Chiang Mai Creative City is a network and think tank of representatives and participants who, together, aim to develop and diversify Chiang Mai’s economy as well as create jobs and opportunities. As part of this ongoing vision, the Chiang Mai Creative City has initiated the Innovative Design Awards (IDA 2012) which aims to showcase and promote innovative designs across several categories.

The Innovative Design Awards (IDA) exists to recognise, celebrate and promote good, innovative and creative designs, highlight uncovered and emerging talent, as well as show Chiang Mai to the outside world in new and exciting light. Designs will be considered if they are creative, show innovation in design, materials or functionality as well as are of high quality. The designs also need to be created or have a physical presence in Chiang Mai.

To this end, a panel of 20 judges including designers, exporters, business owners, academics, architects, members of the media and representatives from design and crafts organisations, have been invited to select and propose some of the city’s most innovative designs. The public is also invited to submit designs and ideas for consideration. Once a shortlist has been agreed upon by the panel of judges at the end of January 2012, the designs will be placed on line and the public will be asked to vote for the final award winners.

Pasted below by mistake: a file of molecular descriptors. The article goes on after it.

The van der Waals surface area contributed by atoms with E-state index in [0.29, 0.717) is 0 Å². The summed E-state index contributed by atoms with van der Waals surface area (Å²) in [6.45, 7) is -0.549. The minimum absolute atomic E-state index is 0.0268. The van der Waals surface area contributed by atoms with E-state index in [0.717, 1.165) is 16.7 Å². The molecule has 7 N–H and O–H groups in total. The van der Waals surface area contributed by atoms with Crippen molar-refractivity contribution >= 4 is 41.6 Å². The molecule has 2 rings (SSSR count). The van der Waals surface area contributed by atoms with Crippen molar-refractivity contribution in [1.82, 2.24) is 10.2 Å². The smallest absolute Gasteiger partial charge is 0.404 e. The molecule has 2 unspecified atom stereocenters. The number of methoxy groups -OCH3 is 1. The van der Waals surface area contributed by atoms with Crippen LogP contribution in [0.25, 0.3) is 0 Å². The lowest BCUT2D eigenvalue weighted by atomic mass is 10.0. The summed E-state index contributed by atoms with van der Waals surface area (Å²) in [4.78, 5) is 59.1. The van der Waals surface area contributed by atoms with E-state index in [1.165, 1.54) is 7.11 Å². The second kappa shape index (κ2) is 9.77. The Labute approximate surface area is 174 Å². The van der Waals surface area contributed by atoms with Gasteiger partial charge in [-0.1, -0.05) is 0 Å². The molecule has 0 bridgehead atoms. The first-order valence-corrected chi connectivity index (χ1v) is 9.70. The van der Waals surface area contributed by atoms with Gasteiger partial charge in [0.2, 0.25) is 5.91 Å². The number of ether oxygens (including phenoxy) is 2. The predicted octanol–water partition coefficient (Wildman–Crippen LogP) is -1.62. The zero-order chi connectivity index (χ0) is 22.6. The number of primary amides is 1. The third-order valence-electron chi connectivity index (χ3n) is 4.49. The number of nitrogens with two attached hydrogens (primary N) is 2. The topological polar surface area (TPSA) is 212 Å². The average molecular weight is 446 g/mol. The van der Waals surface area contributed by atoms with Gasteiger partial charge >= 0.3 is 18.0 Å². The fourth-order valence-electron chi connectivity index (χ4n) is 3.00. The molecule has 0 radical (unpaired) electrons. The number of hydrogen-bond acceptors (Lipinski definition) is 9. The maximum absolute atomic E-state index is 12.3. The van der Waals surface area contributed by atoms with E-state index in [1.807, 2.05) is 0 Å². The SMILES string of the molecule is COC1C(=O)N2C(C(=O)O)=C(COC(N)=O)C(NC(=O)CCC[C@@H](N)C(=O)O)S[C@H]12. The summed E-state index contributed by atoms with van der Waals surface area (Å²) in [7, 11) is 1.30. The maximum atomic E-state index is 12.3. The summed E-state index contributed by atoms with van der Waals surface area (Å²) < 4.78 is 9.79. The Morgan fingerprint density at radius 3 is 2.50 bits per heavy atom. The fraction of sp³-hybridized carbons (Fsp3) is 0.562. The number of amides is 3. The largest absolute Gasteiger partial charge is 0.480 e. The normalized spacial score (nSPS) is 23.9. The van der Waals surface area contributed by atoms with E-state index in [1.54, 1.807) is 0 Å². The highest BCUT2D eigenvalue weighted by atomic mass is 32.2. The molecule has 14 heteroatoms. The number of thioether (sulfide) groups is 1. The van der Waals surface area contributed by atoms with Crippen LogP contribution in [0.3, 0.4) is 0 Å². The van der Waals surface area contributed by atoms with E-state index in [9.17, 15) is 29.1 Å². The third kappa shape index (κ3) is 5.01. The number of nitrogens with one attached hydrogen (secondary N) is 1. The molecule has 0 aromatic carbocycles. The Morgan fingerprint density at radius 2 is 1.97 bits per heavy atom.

The Innovative Design Awards is run on a voluntary basis and designs and designers who are selected for the award will receive recognition as well as support and mentorship from the distinguished members of the panel as well as Chiang Mai Creative City’s commitment to support their growth and talent by publicising the awards and its winners around the world.

Innovative Design Awards is open for submission until 31st of January 2012 http://www.creativechiangmai.com/en/ida/submissions/. The public will also be able to make their votes online by mid February 2012 and the final results will be announced in late March 2012.

Categories for consideration include Public spaces, ‘urban furniture’; furniture and decorative items; garments; jewellery, and ornaments (fashion) ; handicrafts (ceramics, wood based, etc.); printed media; new media, software, web design, interfaces; architecture and interior design; packaging; product design (e.g. food and spa products).

Once the top innovative designs have been selected and awarded there will be a press kit sent out to Thai and international media of all showcased products, in the hopes that the world can see the exciting designs and products coming out of Chiang Mai.

For more information please visit www.creativechiangmai.com/en/ida/ or join the Facebook page at www.facebook.com/idabycmcc.


HEADLINES [click on headline to view story]

Can your heir inherit your freehold condo, are you sure?

Innovative Design Awards by Chiang Mai Creative City